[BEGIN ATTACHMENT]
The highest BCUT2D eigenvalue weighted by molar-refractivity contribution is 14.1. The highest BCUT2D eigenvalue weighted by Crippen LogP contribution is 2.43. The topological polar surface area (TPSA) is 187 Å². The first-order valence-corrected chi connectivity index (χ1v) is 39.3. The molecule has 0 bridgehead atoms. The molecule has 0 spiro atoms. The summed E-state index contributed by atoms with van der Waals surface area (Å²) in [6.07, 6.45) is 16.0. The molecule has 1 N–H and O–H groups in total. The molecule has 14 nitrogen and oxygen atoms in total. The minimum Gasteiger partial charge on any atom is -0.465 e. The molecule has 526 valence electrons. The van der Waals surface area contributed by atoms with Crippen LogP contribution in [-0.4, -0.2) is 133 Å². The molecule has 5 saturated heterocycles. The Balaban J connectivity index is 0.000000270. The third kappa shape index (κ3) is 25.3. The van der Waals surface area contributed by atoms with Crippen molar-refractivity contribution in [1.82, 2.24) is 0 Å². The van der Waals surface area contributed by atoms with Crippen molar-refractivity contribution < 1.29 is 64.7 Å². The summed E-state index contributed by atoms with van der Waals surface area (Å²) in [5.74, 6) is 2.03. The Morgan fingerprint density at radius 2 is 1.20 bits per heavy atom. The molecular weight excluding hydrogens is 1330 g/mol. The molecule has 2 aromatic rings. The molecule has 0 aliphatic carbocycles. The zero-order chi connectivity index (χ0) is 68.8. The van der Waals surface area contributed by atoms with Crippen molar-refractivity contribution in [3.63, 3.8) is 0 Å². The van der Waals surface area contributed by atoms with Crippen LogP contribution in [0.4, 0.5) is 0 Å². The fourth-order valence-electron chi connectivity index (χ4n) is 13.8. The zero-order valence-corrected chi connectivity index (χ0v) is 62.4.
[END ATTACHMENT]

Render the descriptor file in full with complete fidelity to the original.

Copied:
The highest BCUT2D eigenvalue weighted by molar-refractivity contribution is 14.1. The highest BCUT2D eigenvalue weighted by Crippen LogP contribution is 2.43. The topological polar surface area (TPSA) is 187 Å². The first-order valence-corrected chi connectivity index (χ1v) is 39.3. The molecule has 0 bridgehead atoms. The molecule has 0 spiro atoms. The summed E-state index contributed by atoms with van der Waals surface area (Å²) in [6.07, 6.45) is 16.0. The molecule has 1 N–H and O–H groups in total. The molecule has 14 nitrogen and oxygen atoms in total. The minimum Gasteiger partial charge on any atom is -0.465 e. The molecule has 526 valence electrons. The van der Waals surface area contributed by atoms with Crippen LogP contribution in [-0.4, -0.2) is 133 Å². The molecule has 5 saturated heterocycles. The Balaban J connectivity index is 0.000000270. The third kappa shape index (κ3) is 25.3. The van der Waals surface area contributed by atoms with Crippen molar-refractivity contribution in [1.82, 2.24) is 0 Å². The van der Waals surface area contributed by atoms with Crippen molar-refractivity contribution < 1.29 is 64.7 Å². The summed E-state index contributed by atoms with van der Waals surface area (Å²) in [5.74, 6) is 2.03. The Morgan fingerprint density at radius 2 is 1.20 bits per heavy atom. The molecular weight excluding hydrogens is 1330 g/mol. The molecule has 2 aromatic rings. The molecule has 0 aliphatic carbocycles. The zero-order chi connectivity index (χ0) is 68.8. The van der Waals surface area contributed by atoms with Crippen molar-refractivity contribution in [3.63, 3.8) is 0 Å². The van der Waals surface area contributed by atoms with Crippen LogP contribution in [0.4, 0.5) is 0 Å². The fourth-order valence-electron chi connectivity index (χ4n) is 13.8. The zero-order valence-corrected chi connectivity index (χ0v) is 62.4.